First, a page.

Modeling the Duration of Patent Examination at the European Patent Office
We analyze the duration of the patent examination process at the European Patent Office (EPO). Our data contain information related to the patentâ€™s economic and technical relevance, EPO capacity and workload as well as novel citation measures which are derived from the EPOâ€™s search reports. In our multivariate analysis we estimate competing risk specifications in order to characterize differences in the processes leading to a withdrawal of the application by the applicant, a refusal of the patent grant by the examiner or an actual patent grant. Highly cited applications are approved faster by the EPO than less important ones, but they are also withdrawn less quickly by the applicant. The process duration increases for all outcomes with the applicationâ€™s complexity, originality, number of references (backward citations) in the search report and with the EPOâ€™s workload at the filing date. Endogenous applicant behavior becomes apparent in other results: more controversial claims lead to slower grants, but faster withdrawals, while relatively well-documented applications (identified by a high share of applicant references appearing in the search report) are approved faster and take longer to be withdrawn.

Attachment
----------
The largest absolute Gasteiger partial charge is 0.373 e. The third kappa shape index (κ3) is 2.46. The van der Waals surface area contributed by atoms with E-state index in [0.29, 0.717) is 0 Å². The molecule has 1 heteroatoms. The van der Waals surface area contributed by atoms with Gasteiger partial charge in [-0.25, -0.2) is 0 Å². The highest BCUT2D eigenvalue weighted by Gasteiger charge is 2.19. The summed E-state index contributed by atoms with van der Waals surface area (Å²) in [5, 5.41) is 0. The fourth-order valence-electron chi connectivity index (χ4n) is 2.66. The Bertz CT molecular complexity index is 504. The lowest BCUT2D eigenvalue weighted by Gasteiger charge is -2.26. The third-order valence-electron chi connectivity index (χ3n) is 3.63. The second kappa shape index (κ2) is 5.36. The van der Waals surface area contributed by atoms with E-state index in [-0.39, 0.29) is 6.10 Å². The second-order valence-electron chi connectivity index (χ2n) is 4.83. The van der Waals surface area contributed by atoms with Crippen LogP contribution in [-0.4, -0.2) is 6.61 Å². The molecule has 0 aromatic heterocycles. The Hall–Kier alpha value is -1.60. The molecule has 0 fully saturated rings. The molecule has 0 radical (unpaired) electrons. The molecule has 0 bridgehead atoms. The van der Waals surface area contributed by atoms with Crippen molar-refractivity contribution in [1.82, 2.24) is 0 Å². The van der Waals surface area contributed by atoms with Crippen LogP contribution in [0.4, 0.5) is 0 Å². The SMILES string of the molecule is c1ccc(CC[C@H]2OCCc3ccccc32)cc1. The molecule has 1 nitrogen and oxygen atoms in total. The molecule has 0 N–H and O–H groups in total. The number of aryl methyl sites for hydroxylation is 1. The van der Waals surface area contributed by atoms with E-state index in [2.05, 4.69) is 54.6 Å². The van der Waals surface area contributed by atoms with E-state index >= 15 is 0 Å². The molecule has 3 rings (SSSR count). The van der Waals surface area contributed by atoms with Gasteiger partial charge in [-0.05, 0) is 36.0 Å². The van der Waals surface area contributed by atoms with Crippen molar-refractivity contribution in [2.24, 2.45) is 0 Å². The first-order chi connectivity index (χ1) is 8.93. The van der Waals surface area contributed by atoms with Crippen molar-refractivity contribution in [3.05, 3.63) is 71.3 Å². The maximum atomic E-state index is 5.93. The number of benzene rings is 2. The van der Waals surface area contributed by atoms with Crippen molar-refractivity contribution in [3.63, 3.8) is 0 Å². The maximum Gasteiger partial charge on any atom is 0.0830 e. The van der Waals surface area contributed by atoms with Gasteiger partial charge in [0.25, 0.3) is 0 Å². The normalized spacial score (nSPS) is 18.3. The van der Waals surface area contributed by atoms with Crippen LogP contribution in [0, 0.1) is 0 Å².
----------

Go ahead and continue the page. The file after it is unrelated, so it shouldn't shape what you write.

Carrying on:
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- Rï¿½gibeau, P & Rockett, K, 2003.
"Are More Important Patents Approved More Slowly and Should They Be?,"
Economics Discussion Papers
2850, University of Essex, Department of Economics.
- Régibeau, Pierre & Rockett, Katharine, 2007. "Are More Important Patents Approved More Slowly and Should They Be?," CEPR Discussion Papers 6178, C.E.P.R. Discussion Papers.
- David Popp & Ted Juhl & Daniel K.N. Johnson, 2003. "Time in Purgatory: Determinants of the Grant Lag for U.S. Patent Applications," NBER Working Papers 9518, National Bureau of Economic Research, Inc.
- Manuel Trajtenberg & Rebecca Henderson & Adam Jaffe, 1997. "University Versus Corporate Patents: A Window On The Basicness Of Invention," Economics of Innovation and New Technology, Taylor & Francis Journals, vol. 5(1), pages 19-50.
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